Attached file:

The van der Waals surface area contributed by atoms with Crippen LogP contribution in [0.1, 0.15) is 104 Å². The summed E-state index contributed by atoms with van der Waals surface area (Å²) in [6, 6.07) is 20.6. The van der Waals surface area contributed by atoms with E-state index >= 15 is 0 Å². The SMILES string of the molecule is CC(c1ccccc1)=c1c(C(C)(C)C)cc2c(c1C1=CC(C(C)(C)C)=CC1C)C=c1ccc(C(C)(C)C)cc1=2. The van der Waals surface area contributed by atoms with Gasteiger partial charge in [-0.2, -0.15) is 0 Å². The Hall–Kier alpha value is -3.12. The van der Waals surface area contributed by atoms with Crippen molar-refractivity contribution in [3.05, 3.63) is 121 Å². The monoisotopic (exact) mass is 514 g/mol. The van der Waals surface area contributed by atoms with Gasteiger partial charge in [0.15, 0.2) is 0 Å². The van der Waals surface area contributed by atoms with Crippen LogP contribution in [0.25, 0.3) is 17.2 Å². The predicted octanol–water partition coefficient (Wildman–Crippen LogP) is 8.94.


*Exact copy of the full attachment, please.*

The van der Waals surface area contributed by atoms with Crippen LogP contribution in [0.1, 0.15) is 104 Å². The summed E-state index contributed by atoms with van der Waals surface area (Å²) in [6, 6.07) is 20.6. The van der Waals surface area contributed by atoms with E-state index >= 15 is 0 Å². The SMILES string of the molecule is CC(c1ccccc1)=c1c(C(C)(C)C)cc2c(c1C1=CC(C(C)(C)C)=CC1C)C=c1ccc(C(C)(C)C)cc1=2. The van der Waals surface area contributed by atoms with Gasteiger partial charge in [-0.2, -0.15) is 0 Å². The Hall–Kier alpha value is -3.12. The van der Waals surface area contributed by atoms with Crippen molar-refractivity contribution in [3.05, 3.63) is 121 Å². The monoisotopic (exact) mass is 514 g/mol. The van der Waals surface area contributed by atoms with Gasteiger partial charge in [0.15, 0.2) is 0 Å². The van der Waals surface area contributed by atoms with Crippen LogP contribution in [0.25, 0.3) is 17.2 Å². The predicted octanol–water partition coefficient (Wildman–Crippen LogP) is 8.94.